A new co-training-style random forest for computer aided diagnosis
Machine learning techniques used in computer aided diagnosis (CAD) systems learn a hypothesis to help the medical experts make a diagnosis in the future. To learn a well-performed hypothesis, a large amount of expert-diagnosed examples are required, which places a heavy burden on experts. By exploiting large amounts of undiagnosed examples and the power of ensemble learning, the co-training-style random forest (Co-Forest) releases the burden on the experts and produces well-performed hypotheses. However, the Co-forest may suffer from a problem common to other co-training-style algorithms, namely, that the unlabeled examples may instead be wrongly-labeled examples that become accumulated in the training process. This is due to the fact that the limited number of originally-labeled examples usually produces poor component classifiers, which lack diversity and accuracy. In this paper, a new Co-Forest algorithm named Co-Forest with Adaptive Data Editing (ADE-Co-Forest) is proposed. Not only does it exploit a specific data-editing technique in order to identify and discard possibly mislabeled examples throughout the co-labeling iterations, but it also employs an adaptive strategy in order to decide whether to trigger the editing operation according to different cases. The adaptive strategy combines five pre-conditional theorems, all of which ensure an iterative reduction of classification error and an increase in the scale of new training sets under PAC learning theory. Experiments on UCI datasets and an application to small pulmonary nodules detection using chest CT images show that ADE-Co-Forest can more effectively enhance the performance of a learned hypothesis than Co-Forest and DE-Co-Forest (Co-Forest with Data Editing but without adaptive strategy).
KeywordsSemi-supervised learning Co-training Co-forest Adaptive data editing PAC theory Pulmonary nodules detection Computer aided diagnosis
This work is supported by the National Science Foundation of China under the Grant Nos.60702033, 60772076 and 2007307000189, the National High-Tec Research and Development Plant of China under the Grant No.2007AA01Z171, the Heilongjiang Science Foundation Key Project under the No. ZJG0705, the Science Foundation for Distinguished Young Scholars of Heilongjiang Province in China under the Grant No.JC200611. The authors thank partners from the 2nd Affiliated Hospital of Harbin Medical University for collecting and labeling the CT images.
- Angluin, D., & Laird, P. (1988). Learning from noisy examples. Machine Learning, 2(4), 343–370.Google Scholar
- Blake, C., Keogh, E., & Merz, C. J. (1998). UCI repository of machine learning databases. Dept. Inf. and Comput. Sci., Univ. California, [Online]. http://www.ics.uci.edu/~mlearn/MLRepository.html.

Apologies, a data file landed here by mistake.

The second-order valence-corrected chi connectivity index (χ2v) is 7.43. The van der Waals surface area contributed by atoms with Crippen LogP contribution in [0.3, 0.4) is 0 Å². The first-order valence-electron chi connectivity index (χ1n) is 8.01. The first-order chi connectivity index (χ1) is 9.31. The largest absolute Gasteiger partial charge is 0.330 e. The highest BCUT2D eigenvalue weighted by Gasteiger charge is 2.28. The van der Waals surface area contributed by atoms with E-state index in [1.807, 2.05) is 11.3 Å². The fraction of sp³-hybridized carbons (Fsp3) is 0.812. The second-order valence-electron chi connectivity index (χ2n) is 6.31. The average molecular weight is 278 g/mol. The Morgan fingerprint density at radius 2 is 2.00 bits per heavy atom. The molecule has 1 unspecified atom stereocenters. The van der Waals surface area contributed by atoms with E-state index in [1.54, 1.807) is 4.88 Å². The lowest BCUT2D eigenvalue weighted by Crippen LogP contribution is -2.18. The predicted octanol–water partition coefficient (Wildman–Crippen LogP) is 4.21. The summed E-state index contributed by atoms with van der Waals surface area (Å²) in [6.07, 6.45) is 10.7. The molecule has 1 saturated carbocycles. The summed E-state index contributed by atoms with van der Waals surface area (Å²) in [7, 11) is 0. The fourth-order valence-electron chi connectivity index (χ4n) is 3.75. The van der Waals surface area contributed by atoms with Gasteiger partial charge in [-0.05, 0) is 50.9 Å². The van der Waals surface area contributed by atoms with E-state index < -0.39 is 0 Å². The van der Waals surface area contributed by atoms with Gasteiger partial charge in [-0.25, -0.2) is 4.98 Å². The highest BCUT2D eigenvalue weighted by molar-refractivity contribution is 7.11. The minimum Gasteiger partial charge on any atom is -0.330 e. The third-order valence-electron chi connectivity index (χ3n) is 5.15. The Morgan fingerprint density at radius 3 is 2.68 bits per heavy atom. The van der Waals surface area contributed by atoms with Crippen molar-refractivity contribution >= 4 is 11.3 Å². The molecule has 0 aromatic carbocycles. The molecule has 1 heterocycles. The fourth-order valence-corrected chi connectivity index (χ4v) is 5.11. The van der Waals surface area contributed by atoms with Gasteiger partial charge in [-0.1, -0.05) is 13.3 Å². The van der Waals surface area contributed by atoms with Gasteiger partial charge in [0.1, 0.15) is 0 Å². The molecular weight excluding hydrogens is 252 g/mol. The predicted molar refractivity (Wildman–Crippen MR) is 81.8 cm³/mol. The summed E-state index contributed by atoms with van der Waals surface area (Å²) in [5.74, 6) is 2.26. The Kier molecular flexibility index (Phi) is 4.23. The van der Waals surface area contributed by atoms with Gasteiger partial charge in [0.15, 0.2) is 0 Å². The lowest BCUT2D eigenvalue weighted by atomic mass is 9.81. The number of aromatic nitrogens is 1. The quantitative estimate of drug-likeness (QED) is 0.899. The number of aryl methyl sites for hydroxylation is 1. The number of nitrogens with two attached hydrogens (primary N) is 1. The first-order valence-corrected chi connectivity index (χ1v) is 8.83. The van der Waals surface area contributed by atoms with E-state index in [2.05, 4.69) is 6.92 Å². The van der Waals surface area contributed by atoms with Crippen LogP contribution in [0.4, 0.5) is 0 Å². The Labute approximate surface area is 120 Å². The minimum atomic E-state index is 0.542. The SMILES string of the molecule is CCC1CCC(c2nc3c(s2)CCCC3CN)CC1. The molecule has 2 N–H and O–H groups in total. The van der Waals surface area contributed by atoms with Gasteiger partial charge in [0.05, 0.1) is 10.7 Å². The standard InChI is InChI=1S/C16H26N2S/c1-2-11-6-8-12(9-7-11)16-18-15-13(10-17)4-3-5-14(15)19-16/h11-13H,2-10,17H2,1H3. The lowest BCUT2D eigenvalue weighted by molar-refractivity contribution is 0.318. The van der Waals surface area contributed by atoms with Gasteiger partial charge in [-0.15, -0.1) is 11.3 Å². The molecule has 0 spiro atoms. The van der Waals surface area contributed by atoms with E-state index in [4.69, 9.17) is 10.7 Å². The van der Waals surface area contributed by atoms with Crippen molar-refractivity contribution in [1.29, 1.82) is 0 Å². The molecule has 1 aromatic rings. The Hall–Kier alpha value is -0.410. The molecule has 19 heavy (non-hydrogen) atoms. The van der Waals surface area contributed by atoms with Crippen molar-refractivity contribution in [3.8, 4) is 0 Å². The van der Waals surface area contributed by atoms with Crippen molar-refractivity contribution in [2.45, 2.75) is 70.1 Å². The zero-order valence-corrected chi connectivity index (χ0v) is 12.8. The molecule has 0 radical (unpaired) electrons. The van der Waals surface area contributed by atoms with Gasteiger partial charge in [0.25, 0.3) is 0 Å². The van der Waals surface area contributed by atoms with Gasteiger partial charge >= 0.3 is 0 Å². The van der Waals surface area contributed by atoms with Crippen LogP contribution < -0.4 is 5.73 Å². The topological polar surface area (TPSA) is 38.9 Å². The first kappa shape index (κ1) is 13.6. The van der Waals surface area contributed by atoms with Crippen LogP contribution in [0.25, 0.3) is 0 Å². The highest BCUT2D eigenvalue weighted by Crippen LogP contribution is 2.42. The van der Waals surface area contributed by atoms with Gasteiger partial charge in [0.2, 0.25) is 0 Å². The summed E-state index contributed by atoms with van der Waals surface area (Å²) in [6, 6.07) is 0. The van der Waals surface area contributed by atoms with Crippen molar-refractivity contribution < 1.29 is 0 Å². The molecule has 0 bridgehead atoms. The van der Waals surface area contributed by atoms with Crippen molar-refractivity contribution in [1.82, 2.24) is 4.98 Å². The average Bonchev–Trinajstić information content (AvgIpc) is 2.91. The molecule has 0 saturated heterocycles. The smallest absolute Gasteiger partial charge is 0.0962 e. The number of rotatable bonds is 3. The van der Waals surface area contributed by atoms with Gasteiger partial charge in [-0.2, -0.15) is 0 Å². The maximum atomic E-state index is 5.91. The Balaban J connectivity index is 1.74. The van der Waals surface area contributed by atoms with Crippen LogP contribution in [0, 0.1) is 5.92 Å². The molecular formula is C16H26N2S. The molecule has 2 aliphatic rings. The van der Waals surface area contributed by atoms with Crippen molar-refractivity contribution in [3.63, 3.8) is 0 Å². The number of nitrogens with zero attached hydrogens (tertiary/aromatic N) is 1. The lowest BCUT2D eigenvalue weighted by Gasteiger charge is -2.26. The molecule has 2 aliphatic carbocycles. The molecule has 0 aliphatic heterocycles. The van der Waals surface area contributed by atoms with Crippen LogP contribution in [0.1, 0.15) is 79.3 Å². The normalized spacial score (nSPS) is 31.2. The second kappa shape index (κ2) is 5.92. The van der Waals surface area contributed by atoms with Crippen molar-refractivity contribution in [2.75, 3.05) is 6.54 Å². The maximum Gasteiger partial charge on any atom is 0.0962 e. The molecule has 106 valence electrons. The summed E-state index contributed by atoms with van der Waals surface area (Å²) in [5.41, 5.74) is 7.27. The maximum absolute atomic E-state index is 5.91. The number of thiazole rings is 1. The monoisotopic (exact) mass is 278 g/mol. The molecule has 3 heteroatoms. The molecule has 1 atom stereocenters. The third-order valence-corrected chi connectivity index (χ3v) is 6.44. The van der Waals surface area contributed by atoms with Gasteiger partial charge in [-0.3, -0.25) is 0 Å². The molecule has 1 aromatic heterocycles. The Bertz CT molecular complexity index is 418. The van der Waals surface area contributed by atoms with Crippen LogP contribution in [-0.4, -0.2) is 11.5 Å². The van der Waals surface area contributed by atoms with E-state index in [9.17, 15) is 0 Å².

- Blum, A., & Chawla, S. (2001). Learning from labeled and unlabeled data using graph mincuts. In Proc. 18th int. conf. on machine learning (ICML01) (pp. 19–26). Williamstown, MA.Google Scholar
- Chapelle, O., Schoelkopf, B., & Zien, A. (2006). Semi-supervised learning. Cambridge: MIT Press.Google Scholar
- Dasgupta, S., Littman, M., & McAllester, D. (2002). PAC generalization bounds for co-training. In Advances in neural information processing systems (NIPS02) (Vol. 4, pp. 375–382). Cambridge: MIT Press.Google Scholar
- Deng, C., & Guo, M. Z. (2006). Tri-training and data editing based semi-supervised clustering algorithm. In A. F. Gelbukhm & C. A. R. García (Eds.), MICAI2006: Advances in artificial intelligence (pp. 641–651). Mexico: Apizaco.Google Scholar
- Goldman, S., & Zhou, Y. (2000). Enhancing supervised learning with unlabeled data. In Proc. 17th int. conf. on machine Learning (ICML00) (pp. 327–334). San Francisco, CA.Google Scholar
- Hwa, R., Osborne, M., Sarkar A., & Steedman, M. (2003). Corrected cotraining for statistical parsers. In Proc. 20th int. conf. on machine learning (ICML03) workshop on continuum from labeled to unlabeled data in machine learning and data mining (pp. 95–102). Washington, DC.Google Scholar
- Jiang, Y., & Zhou, Z. H. (2004). Editing training data for kNN classifiers with neural network ensemble. In Proc. IEEE 2004 int. sym. on neural networks (ISNN04) (pp. 356–361). Dalian, China.Google Scholar
- Li, M., & Zhou, Z. H. (2005). SETRED: Self-training with editing. In Proc. 9th Pacific-Asia conf. on knowledge discovery and data mining (PAKDD05) (pp. 611–621). Hanoi, Vietnam.Google Scholar
- Martínez, C., & Fuentes, O. (2003). Face recognition using unlabeled data. Computación y Sistemas, 7(2), 123–129.Google Scholar
- Mitchell, T. M. (1997). Machine learning (ch. 3). New York: McGraw-Hill.Google Scholar
- Nigam K., & Ghani, R. (2000). Analyzing the effectiveness and applicability of co-training. In Proc. ACM 9th conf. on information and knowledge management (pp. 86–93). McLean, Virginia.Google Scholar
- Roli, F. (2005). Semi-supervised multiple classifier systems: Background and research direction. In Proc. multiple classifiers systems (pp. 1–11). Seaside, CA.Google Scholar
- Seeger, M. (2001). Learning with labeled and unlabeled data. Tech. Rep., Univ. of Edinburgh, Edinburgh, Scotland.Google Scholar
- Vincent, N., & Claire, C. (2003). Bootstrapping coreference classifiers with multiple machine learning algorithms. In Proc. 2003 conf. empirical methods in natural language processing (pp. 113–120). Sapporo, Japan.Google Scholar
- Witten, I. H., & Frank, E. (2005). Data mining: Practical machine learning tools and techniques with java implementations (2nd ed.). San Francisco: Morgan Kaufmann.Google Scholar
- Zhou, Y., & Goldman, S. (2004). Democratic co-learning. In Proc. 16th IEEE int. conf. tools with artificial intelligence (pp. 594–602). Boca Raton, FL.Google Scholar
- Zhu, X. J. (2008). Semi-supervised learning literature survey. Tech. Rep. Computer Sciences, TR1530, Univ. of Wisconsin-Madison, Wisconsin.Google Scholar